That got tied in, sort of, with the adoption bill that died last year, because the House passed adoption reform, but the Senate added an amendment that said same-sex couples couldn’t adopt. That killed it. I know the speaker of the House [David Ralston] is still very sore about it, so I think he’s going to try to bring that back and get it passed without the amendment, for the sake of the children. And I hope it does pass, for the children’s sake, without the amendment. I know a lot of parents with loving homes and children who could use those loving homes.
The only other thing I can say is, we’ll see what else happens!
Photo Credit: House Photo Office
FP: Now that you’ve been sworn in, you’re on the job, has it finally sank in yet?
Jonathan Wallace: Yes, finally. It took a while. I didn’t really get time to reflect until the Saturday after the election—I was too busy with work. It was just a short moment, but I’d say the gravitas of the situation, the import of representing 54,000 people really hit me the strongest when I was being sworn in.
I received my committee assignments [Dec. 20]. I received my office assignment. All these mundane details drove it home the most.
The other thing that’s interesting is that from one day to the next, I’m still the same person, but the responsibilities change, the expectations change, so that was a fascinating experience.
FP: Were you happy with your committee assignments?
JW: I was surprised, yes. I asked and got the No. 1, which is Energy, Utilities and Telecommunications, so I’m very thankful to the speaker for granting that request that I made. Budget and Fiscal Oversight and Special Rules were the other two committees.
FP: Why was Telecommunications your first choice?
JW: Both because of my line of work and because of the rural broadband issue, which I could see was going to become important this year, and I hope to help drive a solution there.
I get asked all the time, “What is your No. 1 legislative goal?” My No. 1 goal is to learn how to be effective, because if I run in there and just start flailing without really being conscious of how the process occurs, I think I’ll be less than effective.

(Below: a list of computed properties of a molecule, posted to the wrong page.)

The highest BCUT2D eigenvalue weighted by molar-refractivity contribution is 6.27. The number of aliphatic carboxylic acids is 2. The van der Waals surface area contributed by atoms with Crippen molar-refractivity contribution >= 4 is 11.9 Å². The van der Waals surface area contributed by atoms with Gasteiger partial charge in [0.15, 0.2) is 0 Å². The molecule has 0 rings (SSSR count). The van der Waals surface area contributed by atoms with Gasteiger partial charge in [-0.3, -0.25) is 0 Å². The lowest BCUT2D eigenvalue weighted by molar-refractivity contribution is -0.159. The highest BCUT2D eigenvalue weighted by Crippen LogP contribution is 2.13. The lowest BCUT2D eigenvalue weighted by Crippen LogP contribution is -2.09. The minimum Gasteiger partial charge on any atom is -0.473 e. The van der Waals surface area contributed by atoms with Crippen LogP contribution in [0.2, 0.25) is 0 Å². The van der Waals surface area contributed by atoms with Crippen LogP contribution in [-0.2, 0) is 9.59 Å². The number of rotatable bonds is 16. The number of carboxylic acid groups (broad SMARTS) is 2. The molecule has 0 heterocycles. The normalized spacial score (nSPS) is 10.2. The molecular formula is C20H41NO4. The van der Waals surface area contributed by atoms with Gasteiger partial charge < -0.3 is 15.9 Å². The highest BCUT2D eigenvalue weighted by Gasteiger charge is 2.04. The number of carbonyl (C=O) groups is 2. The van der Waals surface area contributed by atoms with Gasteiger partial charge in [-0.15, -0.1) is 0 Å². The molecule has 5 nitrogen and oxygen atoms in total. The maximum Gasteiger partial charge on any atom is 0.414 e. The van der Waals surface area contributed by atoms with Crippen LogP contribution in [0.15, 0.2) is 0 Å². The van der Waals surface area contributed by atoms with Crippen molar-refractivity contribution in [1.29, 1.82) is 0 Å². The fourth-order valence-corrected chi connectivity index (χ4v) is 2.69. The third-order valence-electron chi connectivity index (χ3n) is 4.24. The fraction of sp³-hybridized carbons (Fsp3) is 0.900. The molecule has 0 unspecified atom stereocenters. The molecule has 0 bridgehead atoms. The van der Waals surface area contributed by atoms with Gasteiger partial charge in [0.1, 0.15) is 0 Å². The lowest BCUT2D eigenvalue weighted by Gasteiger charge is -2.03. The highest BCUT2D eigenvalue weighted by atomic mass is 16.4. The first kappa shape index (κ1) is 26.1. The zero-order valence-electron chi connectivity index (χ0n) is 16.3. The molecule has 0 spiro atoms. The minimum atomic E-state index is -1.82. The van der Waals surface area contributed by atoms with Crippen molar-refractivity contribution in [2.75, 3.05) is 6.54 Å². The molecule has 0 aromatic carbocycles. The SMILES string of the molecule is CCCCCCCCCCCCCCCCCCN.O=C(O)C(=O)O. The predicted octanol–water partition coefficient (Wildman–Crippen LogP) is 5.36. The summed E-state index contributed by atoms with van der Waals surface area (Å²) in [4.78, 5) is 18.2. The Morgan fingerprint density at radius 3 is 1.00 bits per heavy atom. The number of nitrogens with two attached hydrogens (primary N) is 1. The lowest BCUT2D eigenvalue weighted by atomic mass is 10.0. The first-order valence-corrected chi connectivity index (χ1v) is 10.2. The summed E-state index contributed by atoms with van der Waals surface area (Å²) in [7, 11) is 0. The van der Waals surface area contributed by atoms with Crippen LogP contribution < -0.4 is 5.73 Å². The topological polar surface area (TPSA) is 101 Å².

My hope for being on that committee is that I can help drive a good solution that’s going to help the folks in the rural areas, and help Georgia as a whole. Even with having high-speed broadband available in some areas, it’s still not as good as it needs to be. There are a lot of things that are coming from a technology perspective that I think we need to be prepared for and be planning for now.
FP: We even have complaints in downtown Athens about the speed of broadband and the service, especially with a lot of the tech companies that are coming there. Is it just a rural issue or a city one, too?
JW: It’s a capacity issue. When we think about transportation issues—roads and bridges and cars and trucks and 18-wheelers—the common acknowledgement is that building more roads doesn’t solve your traffic problems, right? We’ve seen over 25 years [interstates] 75, 85, the [downtown Atlanta] connector go from five to six, seven, sometimes eight lanes, and you still see traffic. It doesn’t actually resolve the issue.
The same thing is happening on the internet. The telecommunication companies upgrade their infrastructure. Also, media companies are pushing the envelope in terms of delivering more data. When you’re starting to deliver 4K video, even if the telecommunication companies have just invested in infrastructure, we’re still straining capacity on that. I think that’s the issue you’re seeing in downtown Athens: The population density and the types of data we’re moving across the infrastructure are rising to meet the capacity. It’s a universal issue, but we don’t want to leave folks out in the rural areas, because they’ve already been struggling enough as it is.
FP: What’s the solution?
JW: I met with a representative of AT&T, and he mentioned that they’re employing small-cell technology, which is something we talked about on the campaign trail. Small cell offloads some of the demands on the large towers. The range is much reduced, but… you’re going to reduce the likelihood of seeing dropped calls and the like. There’s directed technology, directed antennas… and doing high-speed over power lines. The challenge with that is, that’s not today’s technology. It still needs to be proved out, rolled out and priced out. It’s not going to be useful if it’s not affordable for folks in those communities.
FP: What do you think your first bill, when you introduce a bill, will be?